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5.0 out of 5 stars Rich in beautiful language
Hurrah!
I listened to the book on cd, and I must say, although I enjoyed it and felt the actor did a great job, I missed actually reading the language used by Oates throughout the book.
She is, apparently, a master of the written word (this is my first Oates book).
It was a pleasure to read (okay, hear). I typically do not like heavy description in...
Published on July 11 2004 by J. Kastanias

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2 of 2 people found the following review helpful
1.0 out of 5 stars Rubbish
Some things never cease to amaze me. How books like this ever get published is one of them. Had it not been written by such a famous author, I doubt it would have made it past an agent. The writing is weak and bland, the storyline heavily disguised in a mess of mind-numbing filler that serves no purpose whatsoever.

For example: We're given directions on how to...
Published on March 18 2008 by J.E.L.


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2 of 2 people found the following review helpful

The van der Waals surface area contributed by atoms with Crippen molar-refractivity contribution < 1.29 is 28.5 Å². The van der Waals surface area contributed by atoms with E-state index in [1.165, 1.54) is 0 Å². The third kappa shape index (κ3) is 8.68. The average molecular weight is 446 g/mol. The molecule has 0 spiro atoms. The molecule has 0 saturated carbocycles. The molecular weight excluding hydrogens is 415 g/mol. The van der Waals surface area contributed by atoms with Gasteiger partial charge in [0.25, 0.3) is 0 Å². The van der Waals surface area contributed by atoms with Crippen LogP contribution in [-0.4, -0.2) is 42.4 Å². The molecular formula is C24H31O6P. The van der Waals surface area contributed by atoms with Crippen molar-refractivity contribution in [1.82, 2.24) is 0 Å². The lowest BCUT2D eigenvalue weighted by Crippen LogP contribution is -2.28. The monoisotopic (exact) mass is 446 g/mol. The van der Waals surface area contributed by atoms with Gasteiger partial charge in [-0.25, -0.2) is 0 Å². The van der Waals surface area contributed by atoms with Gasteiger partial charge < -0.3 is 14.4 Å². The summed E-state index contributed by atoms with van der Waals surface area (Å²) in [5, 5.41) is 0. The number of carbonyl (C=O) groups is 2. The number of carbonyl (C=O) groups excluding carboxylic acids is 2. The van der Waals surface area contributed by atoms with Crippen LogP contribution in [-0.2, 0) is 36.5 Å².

1.0 out of 5 stars Rubbish, March 18 2008
By 
J.E.L. (British Columbia) - See all my reviews
This review is from: We Were the Mulvaneys (Paperback)
Some things never cease to amaze me. How books like this ever get published is one of them. Had it not been written by such a famous author, I doubt it would have made it past an agent. The writing is weak and bland, the storyline heavily disguised in a mess of mind-numbing filler that serves no purpose whatsoever.

For example: We're given directions on how to get to the family farm from Route 58, first the shortcut then the long route (or maybe the other way around), a blow by blow account of every street, every turn - take another right and a left and a right at the square... This went on for THREE pages.
She spent two pages on clocks, all the clocks that were "busily tick-tick-ticking" through the house, describing each one ad nauseam, from the "Chautauqua Valley steeple pendulum clock of the 1850s" to the "small cream-colored ceramic mantel clock with garlands of tiny painted rosebuds, golden pendulum and delicate hands, a chime like the sweetest of birdcalls."

If this review is putting you to sleep, try reading 400 pages of the stuff. To make matters worse, the story is written in first person, a 30-year-old male, supposedly, who often sounds more like the stereotypical doddering old lady. He relays details, page after relentless page, that he couldn't possibly know, unless he was able to clone himself and be in more than one place at a time. No room for suspension of disbelief here, I'm afraid.

On the cover, the Chicago Tribune calls this book "Oates's finest." If that's really the case, I can't imagine her worst. If I could give this book zero stars, I would.
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2 of 2 people found the following review helpful
2.0 out of 5 stars Noble concept poorly executed., June 21 2004
By 
William Krischke (Portland, OR United States) - See all my reviews
(REAL NAME)   
This review is from: We Were the Mulvaneys (Paperback)